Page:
GM: Definitely. One thing I always like to mention up front in all my sales calls is that integration isn’t a magic button. It does require that your data is well looked after and accurate As the old saying goes, “rubbish in, rubbish out”, so most of the effort required is data related. You need to make sure that your codes correlate between your various systems, and that your pricing and stock availability is accurate on your ERP. Once that is in place, we can help you sync that information to where it needs to go. I hope that answers the question.

CF: I think it does, and it is such an important service that you you are providing, and I think it’s good that you are speaking with me because there are a lot of entrepreneurs who are trying to understand the potential that exists within ecommerce. It absolutely imperative that they consider getting your products online, and I get the sense that you are saying that growing companies are likely to get to the stage where they will need a service like Stock2Shop. Is that the stage when they are selling on multiple platforms?

GM: Well even if you have one platform but let’s say you’re doing many many orders, or perhaps your pricing or stock levels are fluctuating quite regularly, then you will benefit greatly from integration. But certainly, syncing to multiple channels is a way in which Stock2Shop really adds a great deal of value.

CF: I’ll give you an example of a question: “Clarence, please ask your guest some of the ecommerce places where I could advertise.” I don’t think that is what you are talking about, and I think maybe this alerts us to the extent that entrepreneurs are still reticent to understand. Is that your experience as well?

GM: Yes, and I would like to make a distinction between advertising your products and presenting them for sale online. A lot of people new to ecommerce make the mistake of thinking that if they build a pretty website, people will stumble across it. You need to market your website to ensure that the right people find it, and that falls outside of our scope but there are many reputable companies that can help you will SEO and other methods to ensure your online store gets noticed.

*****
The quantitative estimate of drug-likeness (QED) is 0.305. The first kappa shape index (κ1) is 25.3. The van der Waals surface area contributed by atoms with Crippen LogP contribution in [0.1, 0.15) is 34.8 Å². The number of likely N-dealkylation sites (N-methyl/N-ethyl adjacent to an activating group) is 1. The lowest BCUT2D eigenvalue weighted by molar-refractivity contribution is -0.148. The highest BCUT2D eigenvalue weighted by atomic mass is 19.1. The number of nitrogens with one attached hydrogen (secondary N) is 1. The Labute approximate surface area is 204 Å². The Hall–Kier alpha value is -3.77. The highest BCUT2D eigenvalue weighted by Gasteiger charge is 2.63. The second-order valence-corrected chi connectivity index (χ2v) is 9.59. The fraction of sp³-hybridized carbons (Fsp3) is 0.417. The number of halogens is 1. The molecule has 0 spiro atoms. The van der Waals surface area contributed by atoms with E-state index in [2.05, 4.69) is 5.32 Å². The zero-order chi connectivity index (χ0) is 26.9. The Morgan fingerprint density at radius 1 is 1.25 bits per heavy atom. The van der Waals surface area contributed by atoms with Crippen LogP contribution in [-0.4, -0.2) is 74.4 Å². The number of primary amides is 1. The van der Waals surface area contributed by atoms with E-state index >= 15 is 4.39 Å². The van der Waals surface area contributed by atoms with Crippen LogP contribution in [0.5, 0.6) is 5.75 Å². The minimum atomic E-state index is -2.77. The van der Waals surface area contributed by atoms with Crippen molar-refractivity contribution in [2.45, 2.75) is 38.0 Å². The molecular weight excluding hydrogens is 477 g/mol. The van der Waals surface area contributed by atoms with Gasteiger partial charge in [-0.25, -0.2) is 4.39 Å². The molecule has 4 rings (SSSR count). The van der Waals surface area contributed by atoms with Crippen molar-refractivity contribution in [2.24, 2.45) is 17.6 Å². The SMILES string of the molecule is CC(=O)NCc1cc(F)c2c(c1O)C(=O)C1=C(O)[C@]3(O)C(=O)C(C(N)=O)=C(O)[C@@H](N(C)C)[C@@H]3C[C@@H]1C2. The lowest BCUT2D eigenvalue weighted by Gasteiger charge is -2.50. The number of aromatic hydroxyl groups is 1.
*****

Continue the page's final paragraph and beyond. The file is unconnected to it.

CF: I think big businesses would understand your value proposition, but perhaps smaller businesses aren’t there?

GM: I think any company that sells physical products and has data that requires regular updating can benefit. And the beauty of Stock2Shop is that we scale our pricing to make it accessible to small momma-and-poppa stores right up to SMEs that are doing many millions in turnover. The gap we saw in the market all those years ago is that integration (and development as a whole) is quite expensive, so we wanted to give companies an alternative to spending hundreds of thousands on building bespoke systems that might not end up working the way they want them to.

CF: Ryan is on the line, and he’s got a question. Ryan, please go ahead.

Ryan (guest): Sure, I run a successful ecommerce company in Cape Town. We’ve got multiple online sales channels, and we’ve found it is complicated to integrate into South African systems. A lot of the time they are built on antiquated infrastructure, so it can be a challenge working with South African companies, so we’ve outsourced to major API guys. Takealot, for example, is difficult to integrate. It is a challenge, so if you guys can crack integration for multiple sales channels with local systems, then that is a win.

CF: Ryan, that is more of a statement than a question, and instinctively Grant understands that. I think we need to wrap up, but Grant, in response to Ryan, clearly we are at a place where the same shoe fits everyone.

GM: Absolutely, and I will try and keep my answer brief. Takealot does have an API that allows us to send very specific data to it. They’ve limited what we can send to Takealot Marketplace to pretty much stock availability and price. You need to manually list your product first, and then Stock2Shop can sync updates from your database sync it to Takealot. When it comes to older software in South Africa like Pastel Partner, they still work really well. We’ve integrated with them many many times. It’s all we do; we don’t build websites, we don’t market websites, we just make sure that the data between your various systems is in sync.

CF: We’re going to have to wrap it there. Ryan, thank you for your question (or your statement). Appreciate your time. Grant McDonald, the Sales and Marketing Manager at Stock2Shop. I can’t believe he said Pastel is old. I thought I was with it!

Get in touch with Stock2Shop to find out how you can future-proof your ecommerce business through ERP integration, making it more efficient, more scalable, and ultimately more profitable.